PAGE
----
When Buddha became enlightened he went back home. The father was very angry, naturally so. It is very difficult to satisfy a father, because whatsoever you do will go against his ambitions. It is very difficult to satisfy a father. If you don't have any personality, if you don't have any individuality, if you don't have any unique intelligence, you are dull. You may be obedient, but then the father is not satisfied because of your dullness, stupidity. You are obedient, okay; but what is the point of your being obedient? You have nothing to give. If you are intelligent, unique, have something to give, then you cannot be obedient. Intelligence is always rebellious. Only dull and stupid people are obedient.

In the world today there is so much rebellion only because there has been an explosion of intelligence. Each generation is more intelligent than the previous one, hence more rebellion, more disobedience, more chaos in the world. You can watch it in your children. Just observe your children impartially. Were you so intelligent when you were a child? Now look at children; they are so intelligent.

You may not see it, because it hurts. You may not see it, you may deny it, but just watch - and it HAS to be so. It is natural that consciousness goes on evolving. So when a child is intelligent he's rebellious, and the father is not satisfied. When the child is obedient but he is not intelligent, then too he is not satisfied. It is difficult to satisfy a father.

Even a Buddha could not satisfy his father. Buddha's father must have thought that he had become a hippie. Maybe the term was not there, so he must have thought it in some other terms, but that's exactly what he was saying to Buddha when he came. He was very angry, annoyed, and he said, "What have you done?

You are a king's son, and you are moving like a beggar? Drop all this nonsense and come back home. I am your father. Though you have pained me, and you have been a pain in my neck, still my heart is that of a father: I can forgive you.

My doors are still open. You can come."

Buddha laughed. He said, "You don't know me at all. I have entered into a great kingdom." The father, of course, became more furious. He said, "Stop all this! I know you well. I have given you birth." Buddha said, "There you are mistaken, there you err. You have given birth to my body, but not to me; and you don't know me at all. Even as I am standing in front of you, you are not seeing me. You are so full of your idea that you are the father and I am your son. That idea is functioning like a barrier. Just look at me! The son that has left your house has not come back. That person is gone, that person is dead! I am a totally new being.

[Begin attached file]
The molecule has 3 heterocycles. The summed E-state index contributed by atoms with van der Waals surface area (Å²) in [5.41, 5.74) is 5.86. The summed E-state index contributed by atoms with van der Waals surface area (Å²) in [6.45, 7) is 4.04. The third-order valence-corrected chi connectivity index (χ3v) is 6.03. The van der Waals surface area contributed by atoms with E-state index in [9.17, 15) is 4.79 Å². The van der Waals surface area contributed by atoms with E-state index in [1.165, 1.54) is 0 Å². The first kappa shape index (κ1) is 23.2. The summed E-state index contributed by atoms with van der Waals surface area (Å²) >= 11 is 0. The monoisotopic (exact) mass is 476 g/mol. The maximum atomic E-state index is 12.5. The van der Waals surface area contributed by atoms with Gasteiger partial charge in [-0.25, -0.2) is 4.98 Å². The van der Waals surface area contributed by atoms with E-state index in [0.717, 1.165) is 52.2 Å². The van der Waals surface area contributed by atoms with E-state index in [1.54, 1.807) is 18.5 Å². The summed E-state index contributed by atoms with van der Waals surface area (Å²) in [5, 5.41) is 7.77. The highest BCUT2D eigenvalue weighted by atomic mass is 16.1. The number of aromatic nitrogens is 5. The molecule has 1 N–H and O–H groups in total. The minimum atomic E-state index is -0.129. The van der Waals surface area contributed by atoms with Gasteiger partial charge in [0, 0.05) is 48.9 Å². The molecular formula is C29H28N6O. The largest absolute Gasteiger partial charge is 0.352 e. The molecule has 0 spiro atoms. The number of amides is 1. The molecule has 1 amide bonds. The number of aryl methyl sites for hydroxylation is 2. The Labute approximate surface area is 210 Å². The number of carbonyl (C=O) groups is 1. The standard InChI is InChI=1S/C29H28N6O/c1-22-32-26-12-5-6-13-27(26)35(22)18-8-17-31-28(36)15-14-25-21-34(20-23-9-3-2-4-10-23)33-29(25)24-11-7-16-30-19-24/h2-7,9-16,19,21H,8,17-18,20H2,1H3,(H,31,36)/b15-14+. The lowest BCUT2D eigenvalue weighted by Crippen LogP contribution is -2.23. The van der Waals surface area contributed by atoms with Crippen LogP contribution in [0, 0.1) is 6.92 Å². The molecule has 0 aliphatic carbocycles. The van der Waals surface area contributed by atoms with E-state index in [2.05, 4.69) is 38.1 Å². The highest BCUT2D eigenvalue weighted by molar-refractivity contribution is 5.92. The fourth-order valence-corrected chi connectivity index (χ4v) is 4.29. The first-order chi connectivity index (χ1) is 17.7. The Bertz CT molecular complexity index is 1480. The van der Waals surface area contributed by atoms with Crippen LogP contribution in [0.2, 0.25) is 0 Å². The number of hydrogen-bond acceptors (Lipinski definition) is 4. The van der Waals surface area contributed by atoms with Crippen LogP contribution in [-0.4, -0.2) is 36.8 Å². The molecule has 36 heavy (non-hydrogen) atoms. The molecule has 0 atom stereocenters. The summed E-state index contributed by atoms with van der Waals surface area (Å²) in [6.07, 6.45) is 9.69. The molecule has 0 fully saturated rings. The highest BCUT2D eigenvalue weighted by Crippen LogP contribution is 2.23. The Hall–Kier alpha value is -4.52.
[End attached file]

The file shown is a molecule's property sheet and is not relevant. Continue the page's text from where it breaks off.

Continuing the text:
I come with a new identity, I come with a new realization: I come as awareness. I had gone as unconsciousness. I had gone as Gautam Siddhartha, your son. Now I come as Buddha, as enlightened, just enlightened. I had gone with a false identity, now I come with a real realization of who I am. Look at me!"

In fact, there is no way for anybody else to see your reality. You have to go into it yourself. It cannot be done by servants. you cannot pay somebody to do it for you.

A great Sufi saint was called by Calipha Omar to pray in his court. He went, but he said, "I cannot do it. There are a few things you have to do for yourself. You have to breathe for yourself; nobody else can do it. You have to make love to your woman yourself; nobody else can do it for you. And you have to pray for yourself; I cannot do it. Sorry." He said, "I can pray, but that will be prayer for myself. It will not be for you."

He had brought a great truth home; there are things which nobody can do for you. At least one thing can never be done by anybody else - that is, to give you the answer to who you are. No, you have to go, you have to dig deep into your own being. Layers and layers of identity, false identity, have to be broken.

There is fear when one enters into oneself, because chaos comes in. Somehow you have managed with your false identity. You have settled with it. You know your name is this or that; you have certain credentials, certificates, degrees, universities, colleges, prestige, money, heritage. You have certain ways to define yourself. You have a certain definition, howsoever workable - but it works.

Going in means dropping this workable definition... there will be chaos.

Before you can come to your center, you will have to pass through a very chaotic state. That's why there is fear. Nobody wants to go in. People go on teaching:

Know thyself; we listen, but we never listen. We never bother about it. There is a very certain idea in the mind that chaos will be let loose and you will be lost in it, you will be engulfed in it. Because of the fear of that chaos, we go on clinging to anything from the outside. But this is wasting your life.

The day you become courageous enough to enter into your being, you have become a sannyasin. Sannyas means: now you are taking your life into your own hands. Now you are trying to live the life that is yours, authentically. Now you are no longer playing roles. Now you will not allow anybody else to write the story of your life. Now you are ready to unfold that which you have always carried like a seed within you. Chaos is the problem; so when people become religious they begin to find some way to avoid the chaos. That has to be understood before we can enter into this sutra.